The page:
Much has changed since Gary Cahill last played in the Championship.
In the 14 years following a loan spell with Sheffield United in 2007, he became a two-time Premier League and FA Cup winner, won the Champions League and appeared more than 60 times for the England.
Now, following his release from Crystal Palace this summer, the defender is back – having signed a one-year contract with Bournemouth in mid-August – and he made his debut for the Cherries in the 3-0 victory from Saturday over Barnsley to Vitality. Stadium.
It was a move that few people saw coming, including Cahill.
“I could have stayed in the Premier League – Palace gave me another year,” he told the Sky Sports EFL Podcast.
“They needed to lower the age of the team so it didn’t work but it was fantastic there. It’s a great football club and I enjoyed my two years, but I also had other opportunities to stay in the league.
“It’s not me that is disrespecting, but the teams that I would have gone to, I might have lost more games than won. Speaking from my own point of view, I will add to my appearances or am I going to have a different challenge and come to a club that, again, is changing and ultimately a challenge for promotion?
“I took quite a long time this summer for this reason – I wasn’t sure what I wanted to do for my future. I spoke when I first signed here about what was going to me. driving, what was I doing The more I was away, the more I missed playing. I missed the games, above all.
“As for the opportunity to come here, I saw it as a totally different challenge than what I was used to in previous years and a challenge I was excited about. I hope I can bring that little bit of field experience at some point that it might be necessary is what I hope.
“Of course I will add experience, but I came here to deliver first and foremost in the field.”
But what prompted the 35-year-old to swap the capital for the south coast?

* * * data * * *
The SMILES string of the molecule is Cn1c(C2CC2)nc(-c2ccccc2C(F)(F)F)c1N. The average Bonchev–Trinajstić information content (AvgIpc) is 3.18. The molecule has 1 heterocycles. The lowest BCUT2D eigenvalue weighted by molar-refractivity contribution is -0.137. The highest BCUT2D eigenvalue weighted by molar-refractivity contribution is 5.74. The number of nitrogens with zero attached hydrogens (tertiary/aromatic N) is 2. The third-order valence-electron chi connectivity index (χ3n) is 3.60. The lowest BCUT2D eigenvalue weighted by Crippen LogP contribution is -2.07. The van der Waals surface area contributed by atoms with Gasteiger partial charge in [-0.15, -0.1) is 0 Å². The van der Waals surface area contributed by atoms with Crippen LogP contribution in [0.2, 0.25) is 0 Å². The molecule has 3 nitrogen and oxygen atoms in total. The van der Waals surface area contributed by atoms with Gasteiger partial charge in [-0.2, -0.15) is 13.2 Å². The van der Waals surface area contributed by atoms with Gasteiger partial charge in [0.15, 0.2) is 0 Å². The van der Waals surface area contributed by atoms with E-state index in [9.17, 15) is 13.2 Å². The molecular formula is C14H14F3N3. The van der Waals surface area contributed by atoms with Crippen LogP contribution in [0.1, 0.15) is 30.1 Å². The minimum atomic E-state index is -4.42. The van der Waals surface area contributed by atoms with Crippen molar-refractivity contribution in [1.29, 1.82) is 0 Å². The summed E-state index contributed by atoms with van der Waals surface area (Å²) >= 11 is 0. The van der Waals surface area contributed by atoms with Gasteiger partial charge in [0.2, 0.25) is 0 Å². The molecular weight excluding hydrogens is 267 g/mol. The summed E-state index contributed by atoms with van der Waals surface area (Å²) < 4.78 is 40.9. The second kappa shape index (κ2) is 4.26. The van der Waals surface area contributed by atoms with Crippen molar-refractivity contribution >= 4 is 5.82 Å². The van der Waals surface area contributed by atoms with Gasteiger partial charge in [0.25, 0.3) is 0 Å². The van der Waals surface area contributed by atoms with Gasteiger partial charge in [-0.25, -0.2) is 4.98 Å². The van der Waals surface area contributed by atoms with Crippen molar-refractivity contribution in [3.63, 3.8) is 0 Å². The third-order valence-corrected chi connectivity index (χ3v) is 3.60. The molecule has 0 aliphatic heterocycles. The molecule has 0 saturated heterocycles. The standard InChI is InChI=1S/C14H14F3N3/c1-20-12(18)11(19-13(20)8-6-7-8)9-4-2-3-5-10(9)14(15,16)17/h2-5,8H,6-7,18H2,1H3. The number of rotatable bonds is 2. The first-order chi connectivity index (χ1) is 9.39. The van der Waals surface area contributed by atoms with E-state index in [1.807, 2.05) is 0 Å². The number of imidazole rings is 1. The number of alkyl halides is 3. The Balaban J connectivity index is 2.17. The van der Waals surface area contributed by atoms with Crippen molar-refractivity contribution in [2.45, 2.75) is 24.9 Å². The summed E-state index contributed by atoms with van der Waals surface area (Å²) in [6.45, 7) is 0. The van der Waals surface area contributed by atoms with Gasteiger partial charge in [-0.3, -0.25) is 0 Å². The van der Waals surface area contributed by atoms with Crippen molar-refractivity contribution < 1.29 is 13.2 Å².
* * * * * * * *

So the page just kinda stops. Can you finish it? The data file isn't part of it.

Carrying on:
“I played with the manager,” laughed Cahill, who was part of the England squad at the same time as Scott Parker.
“I spoke to him a few times over the summer, so I was aware that was an option from the start. He was a big draw, obviously. Knowing him, knowing what he stands for and how he was as a player, I presume that would result in management.
“He wants to win and he’s very hungry and that’s what I accepted in terms of the team in general, which has been the case since I’ve been here.”
Cahill’s second-tier return may have been kind so far, but that doesn’t mean he’s been deluding himself about the rigors of the division, ahead of QPR’s Tuesday visit – a game that is in the works. direct on Sky Sports Football.
“I have played my entire career in England so I am fully aware of the championship,” he added.
“I had two good times earlier in my career which helped me grow into a man. Some league teams want to play football, others want to go more direct, with a tough style of play.
“I know it’s going to be tough, I know every game is going to be very different, but again I come to a team that is a strong team in this league, so I hope we will be at the front of the stage for a lot of games. “
Having played at the highest level of English football his entire career – with the exception of that loan at Sheffield United and one at Burnley a few seasons earlier – for all his accomplishments, Cahill does not have a promotion on his CV.
It’s safe to say he wants this to change.
“There are all these kinds of things in your head. When you get to the stage of my career, the time of winning the Premier League – which I have done in the past – is over. What do you want Why do you want to come every day?
“This [promotion] was the engine and that’s what I want to do this season. I know it’s going to be tough; it’s not going to be easy, that’s for sure. But that’s the goal at the end of everything.
“Promotion will be difficult. They are a very young team and in these times you need quality, youth, a little experience, the friction of the green and whatever it takes for you. I’m just excited to start. “